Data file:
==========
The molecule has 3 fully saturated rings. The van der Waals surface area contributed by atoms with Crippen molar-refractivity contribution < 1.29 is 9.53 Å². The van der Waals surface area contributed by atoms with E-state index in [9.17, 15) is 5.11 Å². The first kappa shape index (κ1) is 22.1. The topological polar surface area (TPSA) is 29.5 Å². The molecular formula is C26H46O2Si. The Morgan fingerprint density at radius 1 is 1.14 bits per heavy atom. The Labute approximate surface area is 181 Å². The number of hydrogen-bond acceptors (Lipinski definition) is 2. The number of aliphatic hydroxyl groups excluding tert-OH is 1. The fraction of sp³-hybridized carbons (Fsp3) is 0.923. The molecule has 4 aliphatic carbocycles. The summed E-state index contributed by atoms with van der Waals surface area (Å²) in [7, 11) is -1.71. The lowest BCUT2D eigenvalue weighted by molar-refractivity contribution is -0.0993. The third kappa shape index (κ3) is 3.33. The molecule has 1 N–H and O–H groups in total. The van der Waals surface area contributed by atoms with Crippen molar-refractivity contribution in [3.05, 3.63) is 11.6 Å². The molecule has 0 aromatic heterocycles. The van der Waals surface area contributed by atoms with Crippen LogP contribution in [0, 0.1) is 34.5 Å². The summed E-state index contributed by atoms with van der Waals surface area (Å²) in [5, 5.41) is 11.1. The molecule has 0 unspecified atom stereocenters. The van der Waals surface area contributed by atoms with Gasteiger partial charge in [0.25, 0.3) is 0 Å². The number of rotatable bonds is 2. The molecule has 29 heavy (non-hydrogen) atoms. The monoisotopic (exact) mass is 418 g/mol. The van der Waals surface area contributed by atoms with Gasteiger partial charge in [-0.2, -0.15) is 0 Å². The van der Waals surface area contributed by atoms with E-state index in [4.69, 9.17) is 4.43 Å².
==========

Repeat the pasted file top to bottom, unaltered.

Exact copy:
The molecule has 3 fully saturated rings. The van der Waals surface area contributed by atoms with Crippen molar-refractivity contribution < 1.29 is 9.53 Å². The van der Waals surface area contributed by atoms with E-state index in [9.17, 15) is 5.11 Å². The first kappa shape index (κ1) is 22.1. The topological polar surface area (TPSA) is 29.5 Å². The molecular formula is C26H46O2Si. The Morgan fingerprint density at radius 1 is 1.14 bits per heavy atom. The Labute approximate surface area is 181 Å². The number of hydrogen-bond acceptors (Lipinski definition) is 2. The number of aliphatic hydroxyl groups excluding tert-OH is 1. The fraction of sp³-hybridized carbons (Fsp3) is 0.923. The molecule has 4 aliphatic carbocycles. The summed E-state index contributed by atoms with van der Waals surface area (Å²) in [7, 11) is -1.71. The lowest BCUT2D eigenvalue weighted by molar-refractivity contribution is -0.0993. The third kappa shape index (κ3) is 3.33. The molecule has 1 N–H and O–H groups in total. The van der Waals surface area contributed by atoms with Crippen molar-refractivity contribution in [3.05, 3.63) is 11.6 Å². The molecule has 0 aromatic heterocycles. The van der Waals surface area contributed by atoms with Crippen LogP contribution in [0, 0.1) is 34.5 Å². The summed E-state index contributed by atoms with van der Waals surface area (Å²) in [5, 5.41) is 11.1. The molecule has 0 unspecified atom stereocenters. The van der Waals surface area contributed by atoms with Gasteiger partial charge in [0.25, 0.3) is 0 Å². The number of rotatable bonds is 2. The molecule has 29 heavy (non-hydrogen) atoms. The monoisotopic (exact) mass is 418 g/mol. The van der Waals surface area contributed by atoms with Gasteiger partial charge in [-0.2, -0.15) is 0 Å². The van der Waals surface area contributed by atoms with E-state index in [4.69, 9.17) is 4.43 Å².